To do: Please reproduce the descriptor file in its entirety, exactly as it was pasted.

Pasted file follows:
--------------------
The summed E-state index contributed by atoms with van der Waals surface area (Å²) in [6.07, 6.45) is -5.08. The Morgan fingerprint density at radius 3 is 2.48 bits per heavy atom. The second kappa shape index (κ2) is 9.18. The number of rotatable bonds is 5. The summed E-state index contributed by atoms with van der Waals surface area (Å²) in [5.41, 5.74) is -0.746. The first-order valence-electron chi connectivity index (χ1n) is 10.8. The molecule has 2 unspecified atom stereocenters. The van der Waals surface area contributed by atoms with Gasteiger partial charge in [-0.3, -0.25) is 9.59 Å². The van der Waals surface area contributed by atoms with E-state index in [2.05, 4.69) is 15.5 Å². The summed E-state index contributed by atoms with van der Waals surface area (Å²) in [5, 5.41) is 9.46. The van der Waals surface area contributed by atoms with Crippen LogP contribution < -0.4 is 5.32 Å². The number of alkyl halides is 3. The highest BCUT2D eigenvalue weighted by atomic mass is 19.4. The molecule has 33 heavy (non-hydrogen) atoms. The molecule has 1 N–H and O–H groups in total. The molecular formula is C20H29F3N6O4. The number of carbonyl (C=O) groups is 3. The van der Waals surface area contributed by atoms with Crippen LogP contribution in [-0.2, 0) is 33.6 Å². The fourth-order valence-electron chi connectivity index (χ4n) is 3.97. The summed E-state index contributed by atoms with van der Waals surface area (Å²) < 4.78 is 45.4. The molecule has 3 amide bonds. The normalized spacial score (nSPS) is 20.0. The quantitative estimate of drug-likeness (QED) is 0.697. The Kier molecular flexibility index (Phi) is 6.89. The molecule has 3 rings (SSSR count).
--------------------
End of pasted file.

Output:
The summed E-state index contributed by atoms with van der Waals surface area (Å²) in [6.07, 6.45) is -5.08. The Morgan fingerprint density at radius 3 is 2.48 bits per heavy atom. The second kappa shape index (κ2) is 9.18. The number of rotatable bonds is 5. The summed E-state index contributed by atoms with van der Waals surface area (Å²) in [5.41, 5.74) is -0.746. The first-order valence-electron chi connectivity index (χ1n) is 10.8. The molecule has 2 unspecified atom stereocenters. The van der Waals surface area contributed by atoms with Gasteiger partial charge in [-0.3, -0.25) is 9.59 Å². The van der Waals surface area contributed by atoms with E-state index in [2.05, 4.69) is 15.5 Å². The summed E-state index contributed by atoms with van der Waals surface area (Å²) in [5, 5.41) is 9.46. The van der Waals surface area contributed by atoms with Crippen LogP contribution < -0.4 is 5.32 Å². The number of alkyl halides is 3. The highest BCUT2D eigenvalue weighted by atomic mass is 19.4. The molecule has 33 heavy (non-hydrogen) atoms. The molecule has 1 N–H and O–H groups in total. The molecular formula is C20H29F3N6O4. The number of carbonyl (C=O) groups is 3. The van der Waals surface area contributed by atoms with Crippen LogP contribution in [-0.2, 0) is 33.6 Å². The fourth-order valence-electron chi connectivity index (χ4n) is 3.97. The summed E-state index contributed by atoms with van der Waals surface area (Å²) < 4.78 is 45.4. The molecule has 3 amide bonds. The normalized spacial score (nSPS) is 20.0. The quantitative estimate of drug-likeness (QED) is 0.697. The Kier molecular flexibility index (Phi) is 6.89. The molecule has 3 rings (SSSR count).